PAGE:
Visual Poetics of Embodied Shame – Skin Deep

Performance, Photography, and Video,  2014

 

Chun Hua Catherine Dong wrapped her face in Chinese silk brocade fabric and positioned herself in front of camera to create a series of ID-card photographs

Chun Hua Catherine Dong wrapped her face in Chinese silk brocade fabric and positioned herself in front of camera to create a series of ID-card photographs

Chun Hua Catherine Dong wrapped her face in Chinese silk brocade fabric and positioned herself in front of camera to create a series of ID-card photographs

Chun Hua Catherine Dong wrapped her face in Chinese silk brocade fabric and positioned herself in front of camera to create a series of ID-card photographs

Chun Hua Catherine Dong wrapped her face in Chinese silk brocade fabric and positioned herself in front of camera to create a series of ID-card photographs

Chun Hua Catherine Dong wrapped her face in Chinese silk brocade fabric and positioned herself in front of camera to create a series of ID-card photographs

Chun Hua Catherine Dong wrapped her face in Chinese silk brocade fabric and positioned herself in front of camera to create a series of ID-card photographs

” Skin Deep”  explores the visual culture of shame in relation to the body, subjects and power in contemporary art.

Shame is a complex, universal and often painful affect connecting subjects to social relations. It is an innate human reaction rooted in childhood experience, and it is linked to sexuality and the cultural norms that regulate the body. Shame operates on the relation between self and other, between the emotional and social. The etymology of the word shame is derived from the Old German meaning, “to cover” or “to hide” oneself. The dynamics of shame revolve around the world of sight and of being seen. Freud suggested that visual pleasure is related to shame, as the physical gestures of blushing, downcast eyes and slack posture are projected on another—the subject imagining herself as seen by the gaze of the other. This aspect of shame as located at the interface between a vulnerable self and an outsider, between cover and discover, makes it significant in visual art.

But Freud didn’t consider eastern cultures. Asian societies are associated with “shame culture.” In this context, on the one hand, shame can involve honour and positive change. On another hand, it is an insidious social control mechanism playing on the emotion’s negative aspects. Despite the rise of feminism and many acts of aesthetic, theoretical and cultural transgression that have attempted to challenge taboos, the deep structure of shame has not been significantly undermined. Shame is, therefore, a central feminist issue, and an important one to rise within my artwork and its associated research.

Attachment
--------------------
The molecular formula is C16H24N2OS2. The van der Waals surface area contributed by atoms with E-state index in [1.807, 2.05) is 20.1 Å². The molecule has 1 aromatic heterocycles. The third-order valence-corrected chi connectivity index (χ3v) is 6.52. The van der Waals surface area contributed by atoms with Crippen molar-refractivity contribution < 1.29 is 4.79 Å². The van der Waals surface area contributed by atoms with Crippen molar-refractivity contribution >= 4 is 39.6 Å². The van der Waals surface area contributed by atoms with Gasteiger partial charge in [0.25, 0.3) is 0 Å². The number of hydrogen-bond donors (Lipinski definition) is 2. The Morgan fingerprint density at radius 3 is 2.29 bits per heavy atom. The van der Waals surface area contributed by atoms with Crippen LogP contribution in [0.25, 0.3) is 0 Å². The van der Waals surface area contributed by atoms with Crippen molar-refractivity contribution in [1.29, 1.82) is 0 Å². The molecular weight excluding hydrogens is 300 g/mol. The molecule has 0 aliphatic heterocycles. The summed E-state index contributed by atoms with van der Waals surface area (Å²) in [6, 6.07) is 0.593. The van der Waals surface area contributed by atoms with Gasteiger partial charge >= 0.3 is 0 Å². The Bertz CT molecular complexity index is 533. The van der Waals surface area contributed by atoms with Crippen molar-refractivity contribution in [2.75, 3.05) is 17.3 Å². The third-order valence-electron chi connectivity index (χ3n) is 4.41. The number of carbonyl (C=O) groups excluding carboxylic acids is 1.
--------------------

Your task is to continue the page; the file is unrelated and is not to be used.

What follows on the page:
In ” Skin Deep”  I translate the word “ shame (to cover)” to a cultural symbol by wrapping my face in Chinese silk brocade fabric. this work contains photographs and a performance video: while standing still and breathing under the fabric in the video, I position myself in front of camera and creates a series of ID-card photographs. The reason I cover my face is because the notion of shame – or “losing face” – is deeply ingrained in Chinese culture. In fact, if one has “ lost face,” one feels shamed of letting down culture, family, or self.

Shame in this work is both social and personal that arise from the awareness of the consequences of my failure in maintaining my identity as a Chinese after living in the West for many years. In order to reinforce my cultural identity, I deliberately mask myself with the symbolic fabric. However, contradictorily, while my collective identity becomes visible, my individuality as an individual disappears because the gesture of covering my face with fabric is a metaphor of self-effacing. As a result, I both literally and metaphorically “lose face, ” and feeling shamed of losing self begins. Maybe shame in this work has transformed itself to a visual symbol alive on my skin already. It knits difference into identity and identity into difference, becoming signs of awareness and evidence of inability to escape.

Over the past two years, I have been creating a series of works related to shame that integrates performance, photography, video, and installation. My focus is exploring the visual culture of shame associated with vulnerability in its personal and socio-political dimensions, deconstructing the experience of shame through gestures, movements and audience participation. In my practice, I consider feminism, globalization and psychoanalysis, positioning shame as a feminist strategy of resistance—an ethical practice that seeks altered states of consciousness that possibly leads to restore dignity and humanity.

Photo credit: Dayna Danger